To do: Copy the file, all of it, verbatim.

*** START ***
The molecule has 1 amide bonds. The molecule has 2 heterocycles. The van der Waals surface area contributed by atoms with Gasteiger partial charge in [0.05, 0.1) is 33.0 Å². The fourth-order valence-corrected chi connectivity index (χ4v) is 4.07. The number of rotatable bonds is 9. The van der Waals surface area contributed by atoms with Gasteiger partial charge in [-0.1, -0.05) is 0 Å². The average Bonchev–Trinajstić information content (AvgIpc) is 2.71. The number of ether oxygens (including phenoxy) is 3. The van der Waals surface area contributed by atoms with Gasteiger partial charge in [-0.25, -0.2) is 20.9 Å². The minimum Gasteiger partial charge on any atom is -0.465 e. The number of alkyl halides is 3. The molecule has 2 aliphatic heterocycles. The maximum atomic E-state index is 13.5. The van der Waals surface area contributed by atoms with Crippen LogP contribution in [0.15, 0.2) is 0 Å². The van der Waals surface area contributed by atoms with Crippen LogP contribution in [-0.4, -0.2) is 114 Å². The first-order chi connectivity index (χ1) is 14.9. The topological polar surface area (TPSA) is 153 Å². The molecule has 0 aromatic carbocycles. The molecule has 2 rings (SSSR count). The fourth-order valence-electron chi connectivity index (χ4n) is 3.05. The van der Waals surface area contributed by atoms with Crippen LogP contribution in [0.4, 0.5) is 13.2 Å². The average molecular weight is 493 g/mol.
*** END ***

The molecule has 1 amide bonds. The molecule has 2 heterocycles. The van der Waals surface area contributed by atoms with Gasteiger partial charge in [0.05, 0.1) is 33.0 Å². The fourth-order valence-corrected chi connectivity index (χ4v) is 4.07. The number of rotatable bonds is 9. The van der Waals surface area contributed by atoms with Gasteiger partial charge in [-0.1, -0.05) is 0 Å². The average Bonchev–Trinajstić information content (AvgIpc) is 2.71. The number of ether oxygens (including phenoxy) is 3. The van der Waals surface area contributed by atoms with Gasteiger partial charge in [-0.25, -0.2) is 20.9 Å². The minimum Gasteiger partial charge on any atom is -0.465 e. The number of alkyl halides is 3. The molecule has 2 aliphatic heterocycles. The maximum atomic E-state index is 13.5. The van der Waals surface area contributed by atoms with Crippen LogP contribution in [0.15, 0.2) is 0 Å². The van der Waals surface area contributed by atoms with Crippen LogP contribution in [-0.4, -0.2) is 114 Å². The first-order chi connectivity index (χ1) is 14.9. The topological polar surface area (TPSA) is 153 Å². The molecule has 0 aromatic carbocycles. The molecule has 2 rings (SSSR count). The fourth-order valence-electron chi connectivity index (χ4n) is 3.05. The van der Waals surface area contributed by atoms with Crippen LogP contribution in [0.4, 0.5) is 13.2 Å². The average molecular weight is 493 g/mol.